Thursday, June 28, 2007

Laptop, Desktop, Typewriter, Pen or Something Else?

So, how do you write your drafts? And why do you it that way? My first book was written on my first computer. This is not a coincidence. Without modern writing tools and the ability to freely move paragraphs around and make corrections I probably wouldn't be a writer. I love the freedom to change my mind.

In fact freedom is generally important to me in writing. My first book was written on a generation one MacIntosh which I could easily pick up and move around the apartment to suit my current whim. Much of it was written with my feet up on the couch, the keyboard in my lap, and the computer off to my right on the coffee table. Terrible ergonomics, but ideal for my thinking process.

Now I do all my writing on a laptop and I have for as long as I've been able to afford one. This means I can write on the porch, at the coffee shop, in bed, sitting in the corner under a stairwell at one of my wife's physics conferences, even tucked away behind a display at the Air and Space Museum in Washington D.C. and I've written happily in all those places.

On the other hand, I know people who draft long hand with a pen, on an actual typewriter, using voice recognition software, or dictating into a tape recorder while walking in the mountains. Everyone does it differently and we all have our reasons. The only thing that really matters is that the writing actually gets done.

So, what about you? I'm endlessly fascinated about the way writers work and their reasons for doing it the way they do it.


Anonymous said...

Until recently (back in February), I wrote entirely longhand. I've had to teach myself how to write on my laptop - and I must say I've done well. :D It saves a ton of time, too.

From my blog and elsewhere (from January):

I write totally out of order. I write whatever scene, chapter, vignette, etc, is in my head at a given time. And I’m one of those weirdos who writes longhand, to boot.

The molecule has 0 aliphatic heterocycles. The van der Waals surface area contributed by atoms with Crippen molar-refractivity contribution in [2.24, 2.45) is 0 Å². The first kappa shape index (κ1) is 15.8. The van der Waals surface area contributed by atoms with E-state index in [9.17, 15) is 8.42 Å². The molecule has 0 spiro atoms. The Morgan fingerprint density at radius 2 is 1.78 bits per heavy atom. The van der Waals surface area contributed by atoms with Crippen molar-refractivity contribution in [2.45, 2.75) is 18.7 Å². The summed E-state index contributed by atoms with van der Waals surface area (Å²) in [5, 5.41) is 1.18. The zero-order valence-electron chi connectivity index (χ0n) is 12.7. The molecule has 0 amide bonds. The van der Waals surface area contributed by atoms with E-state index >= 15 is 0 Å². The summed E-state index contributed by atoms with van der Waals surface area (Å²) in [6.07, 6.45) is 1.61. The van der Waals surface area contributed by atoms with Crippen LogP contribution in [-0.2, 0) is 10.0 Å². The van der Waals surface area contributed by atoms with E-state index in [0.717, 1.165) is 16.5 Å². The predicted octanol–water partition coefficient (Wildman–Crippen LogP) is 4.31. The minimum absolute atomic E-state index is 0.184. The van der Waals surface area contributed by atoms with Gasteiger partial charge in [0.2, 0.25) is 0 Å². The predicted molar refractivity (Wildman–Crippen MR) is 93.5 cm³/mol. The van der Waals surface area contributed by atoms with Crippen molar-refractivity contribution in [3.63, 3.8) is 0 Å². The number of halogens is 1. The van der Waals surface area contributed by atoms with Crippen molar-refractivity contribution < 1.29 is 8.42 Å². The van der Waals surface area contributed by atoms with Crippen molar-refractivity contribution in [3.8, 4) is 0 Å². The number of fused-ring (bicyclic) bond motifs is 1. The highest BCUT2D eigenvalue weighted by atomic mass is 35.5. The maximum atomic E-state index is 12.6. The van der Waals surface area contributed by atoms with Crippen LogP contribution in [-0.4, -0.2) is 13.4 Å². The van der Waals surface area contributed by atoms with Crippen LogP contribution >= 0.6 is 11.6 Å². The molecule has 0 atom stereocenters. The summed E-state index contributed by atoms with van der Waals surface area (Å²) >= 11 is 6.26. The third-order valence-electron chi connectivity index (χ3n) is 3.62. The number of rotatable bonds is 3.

After I write everything down for today, it goes in the “to be typed pile” for tomorrow. Then, I take the completed chapter printouts (and only after the chapters are “completed”) and put them in page protectors in a 3″ binder. This becomes my “working copy” where I can scribble notes, ask myself questions, write more information/scenes/dialogue etc in the margins or on the backs of the sheets.

The revised, completed copy I make from that “mess” becomes the “readers draft” which goes out to my first readers.

Anonymous said...

My first drafts are always in pencil, on notebook paper or sometimes scraps -- I recently wrote the big points of a new plot in a puzzle book, actually, around an anagram magic square puzzle, along with bits of dialogue and narrative. Changes & mistakes in the pencil draft are always marked out with a line-through, never erased.

When I start to stall out for momentum, I type up the chaos of pencil notes into an organized, linear word processing document. At that point I rearrange a little and do some editing, but have learned not to overdo because that creates more work for me later. I do print out what I've typed but I try to resist messing with it; my own sentences will echo in my head, though, when they're not right, so sometimes I have to get out of the shower and hustle toward a printed draft to change a word or write down something I want to be sure to remember later.

I finish a piece going back and forth this way. Once the whole of the story is written, I work off the minor pencil edits from my earlier printed drafts, then print the whole file, then pick up the pencil again and take editing on as a major task. The result of that becomes my "readers' draft".